User defined selector function(s) that select edges during the iteration process, based on some conditions on the node’s features and their computed relations. Every selector function must have sources and targets as input arguments as well as in the return statement. A selector may depend on column names of v (with ‘_s’ and/or ‘_t’ appended) and/or computed relations of connector functions, and/or computed relations of former selector functions. Apart from sources and targets, they may also return computed relations (see connectors). A selector may also depend on the fast-track relations (‘ft_r’). See dg.functions for exemplary selector functions.

    Note: To specify the hierarchical order of the selection by the fast-track selector, insert the string ‘ft_selector’ in the corresponding position of the selectors list. Otherwise, computation of ft_r and selection by the fast-track selector is carried out first.

  • transfer_features (str, int or array_like, optional (default=None)) – A (list of) column name(s) of v, indicating which features of v to transfer to e (appending ‘_s’ and ‘_t’ to the column names of e, indicating source and target node features, respectively).
  • r_dtype_dic (dict, optional (default=None)) – A dictionary with names of computed relations of connectors and/or selectors as keys and dtypes as values. Forces the data types of the computed relations in e during the iteration (but after all selectors and connectors were processed), otherwise infers them.
  • no_transfer_rs (str or array_like, optional (default=None)) – Name(s) of computed relations that are not to be transferred to the created edge table e. Can be used to save memory, e.g., if a selector depends on computed relations that are of no interest otherwise.
  • min_chunk_size (int, optional (default=1000)) – The minimum number of nodes to form pairs of at each iteration step. See above for details.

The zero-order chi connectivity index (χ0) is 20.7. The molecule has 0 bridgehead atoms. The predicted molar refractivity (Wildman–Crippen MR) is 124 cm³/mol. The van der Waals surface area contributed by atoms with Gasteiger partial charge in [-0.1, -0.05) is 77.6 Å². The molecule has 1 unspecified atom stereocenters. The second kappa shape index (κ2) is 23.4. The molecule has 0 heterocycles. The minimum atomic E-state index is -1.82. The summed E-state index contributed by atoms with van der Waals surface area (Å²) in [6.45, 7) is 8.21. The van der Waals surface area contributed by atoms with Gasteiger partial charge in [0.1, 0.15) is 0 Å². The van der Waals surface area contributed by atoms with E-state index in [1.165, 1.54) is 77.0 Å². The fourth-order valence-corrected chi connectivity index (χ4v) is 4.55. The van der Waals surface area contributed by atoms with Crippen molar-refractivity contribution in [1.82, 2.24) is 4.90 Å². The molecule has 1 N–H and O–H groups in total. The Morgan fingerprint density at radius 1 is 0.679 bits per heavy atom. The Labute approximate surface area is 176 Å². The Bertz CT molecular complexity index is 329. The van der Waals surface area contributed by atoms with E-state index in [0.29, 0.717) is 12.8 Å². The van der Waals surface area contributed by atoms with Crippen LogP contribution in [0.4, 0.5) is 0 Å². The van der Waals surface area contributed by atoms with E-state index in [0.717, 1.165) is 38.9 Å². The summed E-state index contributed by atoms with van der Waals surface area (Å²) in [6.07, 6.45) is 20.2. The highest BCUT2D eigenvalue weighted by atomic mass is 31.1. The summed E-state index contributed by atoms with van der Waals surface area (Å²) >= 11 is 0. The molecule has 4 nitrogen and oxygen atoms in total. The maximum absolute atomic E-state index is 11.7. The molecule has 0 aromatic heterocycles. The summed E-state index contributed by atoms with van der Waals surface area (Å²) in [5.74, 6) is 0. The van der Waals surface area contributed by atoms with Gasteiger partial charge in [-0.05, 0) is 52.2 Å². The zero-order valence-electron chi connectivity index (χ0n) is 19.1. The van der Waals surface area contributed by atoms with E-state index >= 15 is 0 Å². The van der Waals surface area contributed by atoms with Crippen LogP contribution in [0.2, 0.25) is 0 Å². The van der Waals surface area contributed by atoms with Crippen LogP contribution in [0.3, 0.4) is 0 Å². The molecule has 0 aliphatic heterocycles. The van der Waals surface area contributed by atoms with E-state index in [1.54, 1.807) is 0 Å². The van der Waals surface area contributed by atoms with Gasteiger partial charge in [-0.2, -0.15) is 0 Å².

• max_pairs (positive integer, optional (default=1e6)) – The maximum number of pairs of nodes to process at any given iteration step. If the number is exceeded, a memory saving subiteration is applied.
  • from_pos (int, optional (default=0)) – The locational index (.iloc) of v to start the iteration. Determines the range of source nodes to process, in conjuction with to_pos. Has to be in [0, g.n[, and smaller than to_pos. See above for details and an example.
  • to_pos (int, optional (default=None)) – The locational index (.iloc) of v to end the iteration (excluded). Determines the range of source nodes to process, in conjuction with from_pos. Has to be in [1, g.n], and larger than from_pos. Defaults to None, which translates to the last node of v, to_pos=g.n. See above for details and an example.
  • hdf_key (str, optional (default=None)) – If you initialized dg.DeepGraph with a pandas.HDFStore and the store has multiple nodes, you must pass the key to the node in the store that corresponds to the node table.
  • verbose (bool, optional (default=False)) – Whether to print information at each step of the iteration process.
  • logfile (str, optional (default=None)) – Create a log-file named by logfile. Contains the time and date of the method’s call, the input arguments and time mesaurements for each iteration step. A plot of logfile can be created by dg.DeepGraph.plot_logfile.